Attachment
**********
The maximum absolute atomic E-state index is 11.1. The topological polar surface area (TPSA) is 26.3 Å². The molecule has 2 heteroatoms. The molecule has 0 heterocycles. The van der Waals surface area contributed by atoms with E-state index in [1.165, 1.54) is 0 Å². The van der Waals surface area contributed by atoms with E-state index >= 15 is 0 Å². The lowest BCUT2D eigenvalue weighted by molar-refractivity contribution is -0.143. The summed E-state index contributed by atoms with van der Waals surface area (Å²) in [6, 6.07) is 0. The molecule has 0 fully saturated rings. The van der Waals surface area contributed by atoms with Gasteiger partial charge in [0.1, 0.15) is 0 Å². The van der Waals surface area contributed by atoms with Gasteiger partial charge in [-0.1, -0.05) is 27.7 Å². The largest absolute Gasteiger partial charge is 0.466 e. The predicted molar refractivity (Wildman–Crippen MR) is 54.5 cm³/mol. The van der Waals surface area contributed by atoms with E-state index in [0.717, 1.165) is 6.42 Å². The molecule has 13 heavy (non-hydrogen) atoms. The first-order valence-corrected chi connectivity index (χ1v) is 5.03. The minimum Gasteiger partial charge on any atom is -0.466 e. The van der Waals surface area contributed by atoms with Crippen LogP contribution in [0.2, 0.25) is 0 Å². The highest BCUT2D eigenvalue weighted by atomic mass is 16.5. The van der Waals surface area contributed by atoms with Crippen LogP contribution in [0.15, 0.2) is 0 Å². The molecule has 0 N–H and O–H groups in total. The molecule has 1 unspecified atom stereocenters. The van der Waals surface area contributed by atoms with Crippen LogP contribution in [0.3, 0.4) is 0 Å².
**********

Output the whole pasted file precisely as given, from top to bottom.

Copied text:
The maximum absolute atomic E-state index is 11.1. The topological polar surface area (TPSA) is 26.3 Å². The molecule has 2 heteroatoms. The molecule has 0 heterocycles. The van der Waals surface area contributed by atoms with E-state index in [1.165, 1.54) is 0 Å². The van der Waals surface area contributed by atoms with E-state index >= 15 is 0 Å². The lowest BCUT2D eigenvalue weighted by molar-refractivity contribution is -0.143. The summed E-state index contributed by atoms with van der Waals surface area (Å²) in [6, 6.07) is 0. The molecule has 0 fully saturated rings. The van der Waals surface area contributed by atoms with Gasteiger partial charge in [0.1, 0.15) is 0 Å². The van der Waals surface area contributed by atoms with Gasteiger partial charge in [-0.1, -0.05) is 27.7 Å². The largest absolute Gasteiger partial charge is 0.466 e. The predicted molar refractivity (Wildman–Crippen MR) is 54.5 cm³/mol. The van der Waals surface area contributed by atoms with E-state index in [0.717, 1.165) is 6.42 Å². The molecule has 13 heavy (non-hydrogen) atoms. The first-order valence-corrected chi connectivity index (χ1v) is 5.03. The minimum Gasteiger partial charge on any atom is -0.466 e. The van der Waals surface area contributed by atoms with Crippen LogP contribution in [0.2, 0.25) is 0 Å². The highest BCUT2D eigenvalue weighted by atomic mass is 16.5. The van der Waals surface area contributed by atoms with Crippen LogP contribution in [0.15, 0.2) is 0 Å². The molecule has 0 N–H and O–H groups in total. The molecule has 1 unspecified atom stereocenters. The van der Waals surface area contributed by atoms with Crippen LogP contribution in [0.3, 0.4) is 0 Å².